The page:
A volcanologists’ work, to say the least, can be very exciting. When talking about his volcanology career, Robert Tilling states that “the present is the key to the past – In a sense, we’re detectives, trying to decipher clues that rocks tell us.” Another volcanologist, Ken Hon, says that being a geologist is kind of like “putting together the pieces of a puzzle.” Indeed, both geology and volcanology are very investigative types of work. There are new things waiting to be discovered constantly and a scientists’ application of these discoveries to everyday life is never-ending. Richard Fiske probably states it best when he says, “Once you get started in volcanoes, you become a junkie. The Earth is changing and you try to outfox it, understand its past activity and predict what it’s likely to do in the future.”
While many may think, that a volcanologist’s work consists solely on the exciting, adventurous work performed at the lip of an erupting volcano, they would be wrong. In fact, most of a volcanologists’ work is done studying the remains of either dead or dormant volcanoes, or by monitoring volcanoes that are dormany, but may become active or “reawaken.”. A significant portion of a volcanologists’ work is also done in the laboratory and office, analyzing rock samples, reading and writing scientific papers, performing computer modeling of various aspects of eruptions, and interpreting the data that they have collected from the field. Basically, the goals of volcanology are to understand how and why volcanoes erupt, how to predict eruptions, their impacts on the history of the Earth and how they may affect humans and their environment. It is also important for volcanologists to be able to interpret and publish/present their findings in such a way that it is easy for the general public to understand.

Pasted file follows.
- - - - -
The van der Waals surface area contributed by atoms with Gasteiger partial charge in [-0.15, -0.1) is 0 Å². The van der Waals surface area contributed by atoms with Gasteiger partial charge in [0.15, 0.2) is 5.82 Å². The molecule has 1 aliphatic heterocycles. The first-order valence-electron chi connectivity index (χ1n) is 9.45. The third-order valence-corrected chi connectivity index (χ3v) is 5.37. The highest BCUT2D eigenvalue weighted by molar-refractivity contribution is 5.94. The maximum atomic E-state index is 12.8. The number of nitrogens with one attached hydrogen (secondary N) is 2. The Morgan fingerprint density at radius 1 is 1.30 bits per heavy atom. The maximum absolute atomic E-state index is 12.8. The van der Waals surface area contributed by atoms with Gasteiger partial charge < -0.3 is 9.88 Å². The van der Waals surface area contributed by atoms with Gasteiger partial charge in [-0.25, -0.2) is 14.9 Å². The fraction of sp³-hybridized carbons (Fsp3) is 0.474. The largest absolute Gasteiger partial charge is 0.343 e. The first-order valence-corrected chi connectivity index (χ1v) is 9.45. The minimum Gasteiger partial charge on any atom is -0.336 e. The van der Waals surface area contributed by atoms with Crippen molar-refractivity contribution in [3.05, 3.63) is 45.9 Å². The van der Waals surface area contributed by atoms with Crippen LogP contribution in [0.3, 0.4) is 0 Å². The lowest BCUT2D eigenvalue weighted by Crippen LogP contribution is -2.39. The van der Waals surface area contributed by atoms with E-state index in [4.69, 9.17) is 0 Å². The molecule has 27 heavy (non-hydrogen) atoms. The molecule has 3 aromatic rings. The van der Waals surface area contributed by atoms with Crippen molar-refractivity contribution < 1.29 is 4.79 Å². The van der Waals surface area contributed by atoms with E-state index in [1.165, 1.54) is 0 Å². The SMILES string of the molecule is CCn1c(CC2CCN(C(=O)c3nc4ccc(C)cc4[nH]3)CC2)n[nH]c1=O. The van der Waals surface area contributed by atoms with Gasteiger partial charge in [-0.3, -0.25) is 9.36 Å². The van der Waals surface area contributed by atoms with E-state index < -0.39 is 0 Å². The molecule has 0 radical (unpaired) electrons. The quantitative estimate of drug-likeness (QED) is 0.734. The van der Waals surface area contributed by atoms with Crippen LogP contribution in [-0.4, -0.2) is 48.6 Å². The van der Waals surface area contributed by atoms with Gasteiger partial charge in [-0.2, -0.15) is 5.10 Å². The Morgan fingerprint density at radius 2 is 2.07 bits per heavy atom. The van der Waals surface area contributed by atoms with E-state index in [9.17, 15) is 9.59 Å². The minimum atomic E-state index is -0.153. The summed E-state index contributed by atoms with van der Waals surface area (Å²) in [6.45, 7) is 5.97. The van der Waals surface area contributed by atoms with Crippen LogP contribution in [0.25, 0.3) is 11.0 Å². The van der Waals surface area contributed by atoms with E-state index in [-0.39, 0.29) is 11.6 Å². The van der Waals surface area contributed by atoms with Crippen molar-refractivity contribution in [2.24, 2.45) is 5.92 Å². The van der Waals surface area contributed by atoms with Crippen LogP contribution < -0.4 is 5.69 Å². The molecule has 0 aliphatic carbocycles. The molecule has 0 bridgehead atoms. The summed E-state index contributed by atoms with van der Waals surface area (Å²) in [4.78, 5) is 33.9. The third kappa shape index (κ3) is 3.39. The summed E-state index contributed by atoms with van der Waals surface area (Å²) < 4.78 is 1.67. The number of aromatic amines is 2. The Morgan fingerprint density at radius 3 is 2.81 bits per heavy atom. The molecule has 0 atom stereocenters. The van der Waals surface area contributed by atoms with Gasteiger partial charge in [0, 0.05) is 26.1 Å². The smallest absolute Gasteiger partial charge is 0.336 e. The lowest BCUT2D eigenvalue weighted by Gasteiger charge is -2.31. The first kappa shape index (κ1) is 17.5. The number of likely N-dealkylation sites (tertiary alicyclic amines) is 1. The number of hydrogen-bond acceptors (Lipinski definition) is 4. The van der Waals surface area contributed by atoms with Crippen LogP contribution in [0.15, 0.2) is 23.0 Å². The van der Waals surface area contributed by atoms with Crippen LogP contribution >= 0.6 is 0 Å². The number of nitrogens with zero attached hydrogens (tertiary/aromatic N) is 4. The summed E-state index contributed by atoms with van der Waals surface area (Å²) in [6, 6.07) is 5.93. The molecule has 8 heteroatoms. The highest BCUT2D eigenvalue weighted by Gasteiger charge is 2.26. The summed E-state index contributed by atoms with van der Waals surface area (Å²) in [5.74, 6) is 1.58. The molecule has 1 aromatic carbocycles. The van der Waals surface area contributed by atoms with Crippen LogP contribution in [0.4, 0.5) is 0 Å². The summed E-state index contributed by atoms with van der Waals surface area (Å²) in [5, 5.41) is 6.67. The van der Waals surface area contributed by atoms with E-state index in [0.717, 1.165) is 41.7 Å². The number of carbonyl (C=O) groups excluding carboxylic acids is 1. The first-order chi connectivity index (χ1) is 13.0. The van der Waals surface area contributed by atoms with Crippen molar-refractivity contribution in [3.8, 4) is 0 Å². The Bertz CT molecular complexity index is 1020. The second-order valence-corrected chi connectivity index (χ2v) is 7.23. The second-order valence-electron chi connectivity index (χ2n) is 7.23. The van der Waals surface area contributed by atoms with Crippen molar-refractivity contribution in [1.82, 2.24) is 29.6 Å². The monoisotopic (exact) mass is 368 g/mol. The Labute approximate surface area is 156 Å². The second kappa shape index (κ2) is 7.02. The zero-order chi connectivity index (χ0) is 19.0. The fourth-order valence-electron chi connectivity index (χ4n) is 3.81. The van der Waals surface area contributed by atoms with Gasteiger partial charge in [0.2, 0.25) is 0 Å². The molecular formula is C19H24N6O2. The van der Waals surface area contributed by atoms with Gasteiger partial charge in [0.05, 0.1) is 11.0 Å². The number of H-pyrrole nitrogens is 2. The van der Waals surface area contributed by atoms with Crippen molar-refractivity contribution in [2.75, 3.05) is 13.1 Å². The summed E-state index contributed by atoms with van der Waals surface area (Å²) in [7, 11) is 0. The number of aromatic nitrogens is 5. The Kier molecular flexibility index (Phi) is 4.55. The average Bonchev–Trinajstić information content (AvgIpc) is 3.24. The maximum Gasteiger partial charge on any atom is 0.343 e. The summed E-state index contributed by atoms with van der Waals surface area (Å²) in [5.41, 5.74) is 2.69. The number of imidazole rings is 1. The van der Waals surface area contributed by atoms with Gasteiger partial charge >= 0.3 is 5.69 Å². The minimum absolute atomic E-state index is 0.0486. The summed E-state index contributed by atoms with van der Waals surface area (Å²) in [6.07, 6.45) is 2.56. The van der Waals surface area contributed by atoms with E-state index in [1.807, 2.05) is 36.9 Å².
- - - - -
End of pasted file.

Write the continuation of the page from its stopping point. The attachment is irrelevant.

Essentially, volcanology can be broken down into four major groups of study. First, physical volcanologists study the actual processes and deposits of volcanic eruptions. Data gathered through this type of study gives volcanologists information about where and how volcanoes are likely to erupt, especially if nobody has seen them presently active. Collecting this data is very time-consuming. Mapping of the distribution of the rocks that make up the volcano, as well as chemical and dating analyses of the samples, leads scientists to information concerning the volcano’s past. Second, geophysicists mainly deals with volcanic seismicity, gravity and magnetics. Third, volcano geodesists look the ground deformation that occurs at prior to, during, and after volcanic eruptions. Lastly, geochemists deal with the makeup of the Earth as well as volcanic products, such as emitted gases.
VW has a great resource covering How to Become a Volcanologist.